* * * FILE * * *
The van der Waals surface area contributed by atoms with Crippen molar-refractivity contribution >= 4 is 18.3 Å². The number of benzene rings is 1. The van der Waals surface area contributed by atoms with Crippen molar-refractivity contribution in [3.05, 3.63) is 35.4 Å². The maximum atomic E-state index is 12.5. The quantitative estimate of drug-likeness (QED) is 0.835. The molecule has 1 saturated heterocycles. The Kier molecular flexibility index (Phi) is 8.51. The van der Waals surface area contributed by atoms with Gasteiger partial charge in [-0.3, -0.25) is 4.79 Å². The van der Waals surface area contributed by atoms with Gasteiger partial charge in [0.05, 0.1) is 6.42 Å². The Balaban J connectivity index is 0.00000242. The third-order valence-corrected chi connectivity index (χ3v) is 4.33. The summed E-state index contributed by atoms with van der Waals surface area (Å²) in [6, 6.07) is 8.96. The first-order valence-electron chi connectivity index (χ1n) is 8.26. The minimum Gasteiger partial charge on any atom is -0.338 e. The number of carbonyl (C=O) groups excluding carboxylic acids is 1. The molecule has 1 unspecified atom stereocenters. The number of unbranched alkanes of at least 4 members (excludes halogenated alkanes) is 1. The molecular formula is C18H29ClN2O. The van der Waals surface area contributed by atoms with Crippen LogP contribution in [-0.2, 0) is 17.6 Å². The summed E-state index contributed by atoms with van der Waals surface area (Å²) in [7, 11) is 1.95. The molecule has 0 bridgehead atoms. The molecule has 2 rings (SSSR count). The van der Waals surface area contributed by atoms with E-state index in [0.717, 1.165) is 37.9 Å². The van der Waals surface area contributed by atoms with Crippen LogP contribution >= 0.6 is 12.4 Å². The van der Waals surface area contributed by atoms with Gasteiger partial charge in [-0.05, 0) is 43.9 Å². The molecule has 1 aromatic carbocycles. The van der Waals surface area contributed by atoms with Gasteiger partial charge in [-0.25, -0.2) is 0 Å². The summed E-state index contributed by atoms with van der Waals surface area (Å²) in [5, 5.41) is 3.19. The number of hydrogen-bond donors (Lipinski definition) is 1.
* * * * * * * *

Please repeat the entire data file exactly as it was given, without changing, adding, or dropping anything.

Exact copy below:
The van der Waals surface area contributed by atoms with Crippen molar-refractivity contribution >= 4 is 18.3 Å². The number of benzene rings is 1. The van der Waals surface area contributed by atoms with Crippen molar-refractivity contribution in [3.05, 3.63) is 35.4 Å². The maximum atomic E-state index is 12.5. The quantitative estimate of drug-likeness (QED) is 0.835. The molecule has 1 saturated heterocycles. The Kier molecular flexibility index (Phi) is 8.51. The van der Waals surface area contributed by atoms with Gasteiger partial charge in [-0.3, -0.25) is 4.79 Å². The van der Waals surface area contributed by atoms with Gasteiger partial charge in [0.05, 0.1) is 6.42 Å². The Balaban J connectivity index is 0.00000242. The third-order valence-corrected chi connectivity index (χ3v) is 4.33. The summed E-state index contributed by atoms with van der Waals surface area (Å²) in [6, 6.07) is 8.96. The first-order valence-electron chi connectivity index (χ1n) is 8.26. The minimum Gasteiger partial charge on any atom is -0.338 e. The number of carbonyl (C=O) groups excluding carboxylic acids is 1. The molecule has 1 unspecified atom stereocenters. The number of unbranched alkanes of at least 4 members (excludes halogenated alkanes) is 1. The molecular formula is C18H29ClN2O. The van der Waals surface area contributed by atoms with Crippen LogP contribution in [-0.2, 0) is 17.6 Å². The summed E-state index contributed by atoms with van der Waals surface area (Å²) in [7, 11) is 1.95. The molecule has 0 bridgehead atoms. The molecule has 2 rings (SSSR count). The van der Waals surface area contributed by atoms with E-state index in [0.717, 1.165) is 37.9 Å². The van der Waals surface area contributed by atoms with Crippen LogP contribution >= 0.6 is 12.4 Å². The van der Waals surface area contributed by atoms with Gasteiger partial charge in [-0.05, 0) is 43.9 Å². The molecule has 1 aromatic carbocycles. The van der Waals surface area contributed by atoms with Gasteiger partial charge in [-0.25, -0.2) is 0 Å². The summed E-state index contributed by atoms with van der Waals surface area (Å²) in [5, 5.41) is 3.19. The number of hydrogen-bond donors (Lipinski definition) is 1.